As for customer service, people prefer live face-to-face communication – a warm smile, a personalized greeting and a friendly voice. This could’ve never have happened in the multitasking environment.
Consumers want things done their own way, for free (or inexpensively) and they want it NOW. Tech startups already know this and they’re ruling the world. Connected devices are expected to reach 50 billion by 2020 and among Forrester’s Top Trends for Customer Service in 2015, we find that customers will continue to explore effortless personal interactions with customer service representatives via mobile channels, such as video chat with screen sharing and annotation.
Amazon responded quickly with their ‘Mayday’ button which connects Kindle Fire HDX tablet owners to an Amazon customer service representative via webcam. 75% of customer service interactions initiated by tablet owners now come via the magic button. Increasing personalized user experiences and high-quality customer service define the fresh DIFM approach.
Another example comes from Fiat Live Store, the Brazilian online platform which enables webcam-enabled car browsing. The award winning innovation allows clients to connect with staff at showrooms. Via head-mounted cameras worn by Fiat staff, prospective customers can then virtually explore cars, ask questions and talk purchasing options in real-time.
From Automated Machines to One Tap Banking
Banking is another victim of DIY, struggling to get back customer loyalty. For the past decade, bankers thought that automated digital banking was in their clients’ best interest AND that by firing their best people they would reduce costs.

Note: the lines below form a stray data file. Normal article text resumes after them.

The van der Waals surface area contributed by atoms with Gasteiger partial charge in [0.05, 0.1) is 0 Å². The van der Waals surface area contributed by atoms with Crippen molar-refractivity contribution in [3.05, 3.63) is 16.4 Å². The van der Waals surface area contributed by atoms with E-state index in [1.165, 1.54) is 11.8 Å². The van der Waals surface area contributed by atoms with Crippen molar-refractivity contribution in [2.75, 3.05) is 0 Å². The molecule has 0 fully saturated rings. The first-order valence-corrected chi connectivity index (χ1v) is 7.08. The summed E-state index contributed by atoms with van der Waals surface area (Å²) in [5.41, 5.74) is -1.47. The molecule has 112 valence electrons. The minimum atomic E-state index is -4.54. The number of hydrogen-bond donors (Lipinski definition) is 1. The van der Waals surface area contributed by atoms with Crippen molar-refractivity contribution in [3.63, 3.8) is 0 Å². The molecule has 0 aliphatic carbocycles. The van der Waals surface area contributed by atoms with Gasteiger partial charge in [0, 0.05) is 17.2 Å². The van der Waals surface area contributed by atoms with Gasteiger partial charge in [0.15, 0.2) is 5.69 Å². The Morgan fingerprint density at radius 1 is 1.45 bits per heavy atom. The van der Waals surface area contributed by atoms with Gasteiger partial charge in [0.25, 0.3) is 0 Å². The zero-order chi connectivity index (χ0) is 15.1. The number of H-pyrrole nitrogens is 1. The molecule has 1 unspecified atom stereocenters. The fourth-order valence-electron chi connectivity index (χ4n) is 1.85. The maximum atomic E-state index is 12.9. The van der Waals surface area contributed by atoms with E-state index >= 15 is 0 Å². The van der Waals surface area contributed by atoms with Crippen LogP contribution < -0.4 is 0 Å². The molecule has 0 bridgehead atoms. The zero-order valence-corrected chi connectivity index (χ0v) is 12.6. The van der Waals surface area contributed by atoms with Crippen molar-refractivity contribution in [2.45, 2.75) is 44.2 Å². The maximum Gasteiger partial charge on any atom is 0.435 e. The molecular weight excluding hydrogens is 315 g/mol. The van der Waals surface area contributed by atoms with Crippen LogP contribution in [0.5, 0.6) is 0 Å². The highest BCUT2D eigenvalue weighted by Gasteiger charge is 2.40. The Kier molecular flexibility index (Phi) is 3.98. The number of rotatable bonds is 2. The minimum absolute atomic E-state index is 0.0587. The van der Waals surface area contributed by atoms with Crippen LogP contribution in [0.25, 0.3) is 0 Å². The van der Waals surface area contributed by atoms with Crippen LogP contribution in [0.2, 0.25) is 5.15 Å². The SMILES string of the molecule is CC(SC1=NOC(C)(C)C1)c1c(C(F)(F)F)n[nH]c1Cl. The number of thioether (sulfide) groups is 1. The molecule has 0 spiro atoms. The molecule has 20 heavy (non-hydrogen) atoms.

It turns out it wasn’t that simple, especially when financial literacy surveys show that 73 % of adults agree and 20% strongly agree that they could benefit from advice and answers to everyday financial questions from a professional (source: The 2014 Financial Literacy Survey). According to the Accenture 2014 Digital Banking Survey, “56% of Millennials are interested in having a video chat with a bank representative by accessing a link on their bank’s website, mobile or tablet application.”
Bank customers were not interested in DIY apps, except to check balances. They are interested in the convenience of banking at any time and not having to go to the branch. Until now, DIY was their only alternative. If they could have the convenience of remote banking AND also the personal assistance they need, it would disrupt the traditional digital banking paradigm.
From the automated technology of the 80s, to the 90s and 2000s’ online platforms, banking has become increasingly depersonalized, powered by the Internet and handheld devices. In 2014, customer service was the top reason for switching banks, according to J.D. Power U.S. Retail Banking Satisfaction Study.
And we’re not talking about answering machines, we’re talking about customized conversations with a real banker. It’s time banks make up for the 20 years of DIY digital banking and the loss of customer loyalty.
The new era of DIFM digital banking has arrived. The conversation between banks and their customers is back on, and you don’t even have to visit your local branch. By browsing experts’ choices such as American Banker’s Top 10 Tech Companies to Watch, we know the industry is about to start recovering peoples’ trust and put the Customer-to-Banker relationship into the digital banking process.
Bill Sarris is a recognized expert in the field of streaming and collaborative technology and the inventor of Linqto technology. Bill has delivered major enterprise software applications for Microsoft, Intuit, Digital Insight, NCR, Google, Stanford and other clients. With over a decade of experience in financial services applications, digital and mobile banking, Bill’s work has received the Forrester Groundswell Award and he holds numerous software certifications.